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The Mental Health Foundation is emphasising the importance of strong family relationships in preventing youth suicide, following the release of suicide statistics yesterday.
The Ministry of Health report, Suicide Facts, showed that in 2008, nearly 47 people a week, on average, were admitted to hospital as a result of self harm or a suicide attempt. There were 497 deaths and 2465 hospitalisations.
While the suicide rate of 11.2 deaths per 100,000 people was slightly higher than in the previous year, it was 25.6 percent lower than the peak rate in 1998.
The Maori suicide rate of 13.3 per 100,000 was higher than the non-Maori suicide rate (10.6 per 100,000), but the difference was not statistically significant, the ministry said.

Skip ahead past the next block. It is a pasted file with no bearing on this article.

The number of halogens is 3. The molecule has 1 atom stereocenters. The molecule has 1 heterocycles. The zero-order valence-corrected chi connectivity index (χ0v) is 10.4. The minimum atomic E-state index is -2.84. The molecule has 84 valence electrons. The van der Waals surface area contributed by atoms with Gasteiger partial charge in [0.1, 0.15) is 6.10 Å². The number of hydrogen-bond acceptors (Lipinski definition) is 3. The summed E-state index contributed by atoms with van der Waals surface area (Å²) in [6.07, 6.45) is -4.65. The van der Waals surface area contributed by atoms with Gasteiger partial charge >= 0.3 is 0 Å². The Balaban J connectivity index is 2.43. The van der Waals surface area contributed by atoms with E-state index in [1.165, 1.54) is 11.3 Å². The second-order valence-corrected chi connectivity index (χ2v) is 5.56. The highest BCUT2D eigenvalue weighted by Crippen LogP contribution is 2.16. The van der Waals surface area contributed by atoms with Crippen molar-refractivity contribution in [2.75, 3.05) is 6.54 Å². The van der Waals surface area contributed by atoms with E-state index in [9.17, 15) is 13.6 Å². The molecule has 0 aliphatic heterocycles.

The overall suicide rate among people aged 15 to 24 was down 35.4 percent from the peak in 1995, but the female youth suicide rate of 11.1 per 100,000 people was the highest since 1999.
Responding to the report, the Mental Health Foundation highlighted the services available to those at risk of suicide and their families and friends, saying everyone had a role to play in preventing suicide.
A number of initiatives had been introduced to help young people deal with depression, but, the foundation said, research showed what people needed first and foremost were strong connections to people who cared about them at home, in school and in their communities.
The foundation also had a wide range of information on risk factors and warning signs of suicide, common myths about suicide, understanding suicide across cultures, how to help someone at risk, what to do in a crisis, and what you can do to look after yourself, chief executive Judi Clements said.
"Although there is no room for complacency, it is heartening to see that tangible work is being done in the area of suicide prevention, but it is an area where we can all have a role to play," Ms Clements said.